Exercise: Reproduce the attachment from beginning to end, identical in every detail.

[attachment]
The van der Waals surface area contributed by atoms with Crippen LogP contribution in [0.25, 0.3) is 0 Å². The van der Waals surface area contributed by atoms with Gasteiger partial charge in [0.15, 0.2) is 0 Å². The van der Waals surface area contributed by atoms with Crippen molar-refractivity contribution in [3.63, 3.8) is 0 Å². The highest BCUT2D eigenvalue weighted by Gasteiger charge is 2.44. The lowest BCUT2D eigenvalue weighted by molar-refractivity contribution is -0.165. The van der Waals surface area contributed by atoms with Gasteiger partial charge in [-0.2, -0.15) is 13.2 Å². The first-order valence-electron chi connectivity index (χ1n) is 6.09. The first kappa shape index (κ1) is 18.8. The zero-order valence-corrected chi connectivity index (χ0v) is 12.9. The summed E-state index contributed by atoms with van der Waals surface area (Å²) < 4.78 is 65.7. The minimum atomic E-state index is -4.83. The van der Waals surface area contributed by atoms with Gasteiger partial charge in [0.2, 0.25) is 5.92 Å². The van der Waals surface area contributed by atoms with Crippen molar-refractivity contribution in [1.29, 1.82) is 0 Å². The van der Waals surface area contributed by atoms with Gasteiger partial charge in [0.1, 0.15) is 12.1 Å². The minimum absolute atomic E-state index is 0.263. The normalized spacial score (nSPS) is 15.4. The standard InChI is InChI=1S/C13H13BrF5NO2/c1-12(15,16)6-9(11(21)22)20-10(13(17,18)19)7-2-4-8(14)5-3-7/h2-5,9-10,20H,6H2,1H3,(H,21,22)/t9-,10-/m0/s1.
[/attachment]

The van der Waals surface area contributed by atoms with Crippen LogP contribution in [0.25, 0.3) is 0 Å². The van der Waals surface area contributed by atoms with Gasteiger partial charge in [0.15, 0.2) is 0 Å². The van der Waals surface area contributed by atoms with Crippen molar-refractivity contribution in [3.63, 3.8) is 0 Å². The highest BCUT2D eigenvalue weighted by Gasteiger charge is 2.44. The lowest BCUT2D eigenvalue weighted by molar-refractivity contribution is -0.165. The van der Waals surface area contributed by atoms with Gasteiger partial charge in [-0.2, -0.15) is 13.2 Å². The first-order valence-electron chi connectivity index (χ1n) is 6.09. The first kappa shape index (κ1) is 18.8. The zero-order valence-corrected chi connectivity index (χ0v) is 12.9. The summed E-state index contributed by atoms with van der Waals surface area (Å²) < 4.78 is 65.7. The minimum atomic E-state index is -4.83. The van der Waals surface area contributed by atoms with Gasteiger partial charge in [0.2, 0.25) is 5.92 Å². The van der Waals surface area contributed by atoms with Crippen molar-refractivity contribution in [1.29, 1.82) is 0 Å². The van der Waals surface area contributed by atoms with Gasteiger partial charge in [0.1, 0.15) is 12.1 Å². The minimum absolute atomic E-state index is 0.263. The normalized spacial score (nSPS) is 15.4. The standard InChI is InChI=1S/C13H13BrF5NO2/c1-12(15,16)6-9(11(21)22)20-10(13(17,18)19)7-2-4-8(14)5-3-7/h2-5,9-10,20H,6H2,1H3,(H,21,22)/t9-,10-/m0/s1.